De Gasperi: Often during interviews, they ask me when I will try ultra distances in mountain running. Although I should never say never, I think it’s quite impossible. Or maybe we should rephrase the question specifying what you mean by the ultra distance. I could, in fact, consider the possibility of running 80k (50-mile) races in the future. I do not think I have the right mindset to try longer distances. I look with interest and respect at athletes who once exclusively ran ‘short’ distances up to the marathon such as Max King, Sage Canaday, and Luis Alberto Hernando. They’re not suffering from the change of mentality too much. However, sometimes it’s harder for them competing at the shorter distances than in the past. Perhaps with the right planning I could aspire to some ultra, but distances as high as UTMB are not in my DNA.
iRunFar: You are sponsored by SCOTT, a company that has become much more involved with trail and mountain running the past few years. How did you became involved with them?
De Gasperi: I can say that the opportunity to meet up with an old friend who worked for this great company as a commercial agent has been fundamental. Mario Poletti, who is a Skyrunner from the recent past that has managed to win more races in Italy than anyone. It was during a trip that he spoke of the desire of SCOTT to develop a product for outdoor running that would be able to compete with the main trail running brands of the world. At first I didn’t give it any importance, but then I was contacted by the company that imported this brand to Italy. And, after a conversation I realised they were serious. The great thing was that they wanted to do something important by using my name. I understood from that moment that someone realised that I existed, even if the last world championship I’d won had been three years earlier! I accepted with enthusiasm and the collaboration was a great time of growth for myself – I began to understand something about marketing and how to focus my knowledge to understand how to develop a trustworthy product. Even at times when I was injured, they were still very supportive and for that I can only thank them. These days, for example, I’ll be busy for a weekend at an event sponsored by SCOTT in Austria where there will be a workshop dedicated to dealers with interviews with us athletes. Recently the inclusion of some important athletes like Sage Canaday, Joe Gray, and also young up-and-comers such as Xavier Chevrier and Luke Cagnati, for example, have given more incentives to continue on this path. [Editor's Note: As of this publishing, Sage Canaday has announced he's running for Hoka One One in 2014.]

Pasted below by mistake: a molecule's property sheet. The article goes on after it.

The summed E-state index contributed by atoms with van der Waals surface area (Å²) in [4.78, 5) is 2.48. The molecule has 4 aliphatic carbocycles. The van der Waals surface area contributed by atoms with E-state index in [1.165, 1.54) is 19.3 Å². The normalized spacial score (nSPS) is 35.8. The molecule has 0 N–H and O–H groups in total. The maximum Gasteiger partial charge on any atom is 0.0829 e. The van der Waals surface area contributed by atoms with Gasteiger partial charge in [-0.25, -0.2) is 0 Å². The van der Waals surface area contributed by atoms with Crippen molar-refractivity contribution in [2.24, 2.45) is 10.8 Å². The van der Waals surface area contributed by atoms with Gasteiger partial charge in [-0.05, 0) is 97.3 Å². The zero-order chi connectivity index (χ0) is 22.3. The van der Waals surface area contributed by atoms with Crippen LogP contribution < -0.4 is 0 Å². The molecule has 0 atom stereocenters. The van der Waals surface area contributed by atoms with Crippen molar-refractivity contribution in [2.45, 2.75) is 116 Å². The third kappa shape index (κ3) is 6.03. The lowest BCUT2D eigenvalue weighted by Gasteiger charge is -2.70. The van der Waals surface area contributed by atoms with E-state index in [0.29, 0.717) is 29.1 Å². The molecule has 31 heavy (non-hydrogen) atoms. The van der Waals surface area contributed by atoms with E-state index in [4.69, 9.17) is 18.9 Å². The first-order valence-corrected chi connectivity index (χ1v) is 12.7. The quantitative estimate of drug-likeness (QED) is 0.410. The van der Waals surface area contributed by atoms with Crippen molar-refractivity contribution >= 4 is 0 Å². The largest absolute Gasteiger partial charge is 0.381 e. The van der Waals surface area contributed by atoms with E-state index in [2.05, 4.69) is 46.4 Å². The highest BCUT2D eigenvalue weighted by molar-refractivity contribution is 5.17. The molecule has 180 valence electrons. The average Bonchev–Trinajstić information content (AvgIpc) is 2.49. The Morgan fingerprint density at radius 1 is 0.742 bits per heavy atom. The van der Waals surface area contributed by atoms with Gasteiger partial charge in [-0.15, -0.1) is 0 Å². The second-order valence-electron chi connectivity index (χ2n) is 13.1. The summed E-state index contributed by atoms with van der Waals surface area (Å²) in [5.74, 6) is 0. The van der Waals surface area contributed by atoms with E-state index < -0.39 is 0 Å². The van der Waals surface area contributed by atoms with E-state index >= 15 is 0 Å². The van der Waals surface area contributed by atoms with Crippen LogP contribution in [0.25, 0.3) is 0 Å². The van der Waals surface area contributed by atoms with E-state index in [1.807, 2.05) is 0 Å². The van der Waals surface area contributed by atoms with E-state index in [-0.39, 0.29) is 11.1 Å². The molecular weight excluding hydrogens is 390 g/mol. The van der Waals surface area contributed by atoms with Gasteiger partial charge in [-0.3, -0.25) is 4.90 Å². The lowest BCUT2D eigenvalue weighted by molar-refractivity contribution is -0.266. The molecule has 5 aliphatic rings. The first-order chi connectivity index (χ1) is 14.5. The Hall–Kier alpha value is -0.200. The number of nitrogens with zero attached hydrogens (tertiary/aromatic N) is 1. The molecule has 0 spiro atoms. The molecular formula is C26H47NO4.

iRunFar: Cool. To finish, Marco, Skyrunning has seen a worldwide boom in the last few years. As someone who has seen it develop since the very early days, what do you think the benefits of this will be for the sport?
De Gasperi: It’s perfectly true. I’m glad that the Federation of Skyrunning had the right intuition to be able to involve some companies in this project, which happened because of a successful series of factors. On the one hand, the desire for some of the large, outdoor brands to develop more products—shoes and clothing—for the increasing interest in this discipline among runners. That diversified and expanded what was on offer to potential users. On the other hand, you had the explosion of the ‘phenomenon’ that is Kilian. That gave an impetus to this incredible movement with its unique way of understanding and living the mountains. His sponsors understood right away that this character could catalyse the masses and they built lots of great stories around him.
Now, with the separation in the Skyrunner World Series into several circuits, with the addition of the Ultra Series, participation in the events and the visibility of the sport is growing. But I think that it will always be a sports phenomenon within certain borders, that means it will never become an Olympic sport. I think that is right. In this way, there will be no big problems of doping, for example, which I think is not in the mindset and values of those who practice this sport in the mountains—at least among the top athletes. Let’s say that Skyrunning can aspire to become more and more popular, but by keeping its feet planted on the ground by not distorting its technical characteristics of the routes for the benefit of television–that sometimes changes everything–and also by maintaining the natural charm of the mountains.